The concept of different “learning styles” is one of the greatest neuroscience myths

Are you a visual learner who writes notes in a rainbow of different colors, or do you have to read something aloud before it will sink it? Chances are, you’ve been asked a similar question at some point in your life, and believe the concept of different “learning styles” is perfectly valid. But, as New York magazine reports, the idea that students learn differently depending on their personal learning style is just a myth. In fact, it’s considered a “neuromyth,” which, as Paul Howard-Jones, professor of neuroscience and education at Bristol University, writes in a 2014 paper on the subject, is characterized by a misunderstanding, misreading, or misquoting of scientifically established facts. Other examples of neuromyths include that we only use 10% of our brain, and that drinking less than…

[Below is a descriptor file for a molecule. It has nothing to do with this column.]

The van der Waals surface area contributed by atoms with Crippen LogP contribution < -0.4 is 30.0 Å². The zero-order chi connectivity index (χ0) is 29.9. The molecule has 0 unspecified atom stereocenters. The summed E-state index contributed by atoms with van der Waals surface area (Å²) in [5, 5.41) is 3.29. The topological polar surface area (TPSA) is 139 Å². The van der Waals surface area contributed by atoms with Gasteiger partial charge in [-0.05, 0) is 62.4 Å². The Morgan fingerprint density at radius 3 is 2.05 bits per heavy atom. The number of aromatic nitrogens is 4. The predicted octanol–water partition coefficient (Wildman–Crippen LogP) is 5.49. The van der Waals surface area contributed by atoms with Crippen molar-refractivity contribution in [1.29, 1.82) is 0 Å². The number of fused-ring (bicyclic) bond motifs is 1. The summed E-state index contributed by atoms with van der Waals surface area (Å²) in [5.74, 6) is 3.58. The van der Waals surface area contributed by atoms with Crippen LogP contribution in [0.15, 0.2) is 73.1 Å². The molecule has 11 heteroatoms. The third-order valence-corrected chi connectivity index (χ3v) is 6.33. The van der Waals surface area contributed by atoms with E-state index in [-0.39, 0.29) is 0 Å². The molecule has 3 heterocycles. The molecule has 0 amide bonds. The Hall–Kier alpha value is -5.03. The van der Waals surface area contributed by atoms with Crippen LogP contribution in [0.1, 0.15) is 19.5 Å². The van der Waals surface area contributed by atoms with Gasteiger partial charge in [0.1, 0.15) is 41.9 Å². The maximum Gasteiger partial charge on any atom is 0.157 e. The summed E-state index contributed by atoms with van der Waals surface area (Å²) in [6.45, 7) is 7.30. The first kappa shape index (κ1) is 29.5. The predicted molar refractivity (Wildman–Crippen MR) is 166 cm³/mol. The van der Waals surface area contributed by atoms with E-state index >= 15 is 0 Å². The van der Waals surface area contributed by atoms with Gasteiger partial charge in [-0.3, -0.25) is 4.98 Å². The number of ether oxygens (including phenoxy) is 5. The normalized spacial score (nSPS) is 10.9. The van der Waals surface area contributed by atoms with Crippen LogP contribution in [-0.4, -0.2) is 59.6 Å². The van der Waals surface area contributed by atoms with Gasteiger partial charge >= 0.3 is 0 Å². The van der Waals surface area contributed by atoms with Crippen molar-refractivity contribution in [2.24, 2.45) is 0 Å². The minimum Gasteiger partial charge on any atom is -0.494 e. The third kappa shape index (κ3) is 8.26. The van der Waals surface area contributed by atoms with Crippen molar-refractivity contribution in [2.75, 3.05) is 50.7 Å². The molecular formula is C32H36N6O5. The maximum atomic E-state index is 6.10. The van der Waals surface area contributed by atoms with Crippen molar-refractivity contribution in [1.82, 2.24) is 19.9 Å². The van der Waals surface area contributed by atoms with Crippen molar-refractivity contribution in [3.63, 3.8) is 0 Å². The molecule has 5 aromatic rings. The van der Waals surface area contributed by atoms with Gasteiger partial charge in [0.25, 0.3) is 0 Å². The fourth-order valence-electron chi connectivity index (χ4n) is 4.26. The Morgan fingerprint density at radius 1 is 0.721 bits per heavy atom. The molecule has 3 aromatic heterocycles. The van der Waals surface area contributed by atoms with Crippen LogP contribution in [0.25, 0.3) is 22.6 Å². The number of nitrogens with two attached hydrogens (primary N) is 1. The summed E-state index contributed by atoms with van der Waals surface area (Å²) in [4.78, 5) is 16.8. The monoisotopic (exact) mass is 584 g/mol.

Link to Full Article: The concept of different “learning styles” is one of the greatest neuroscience myths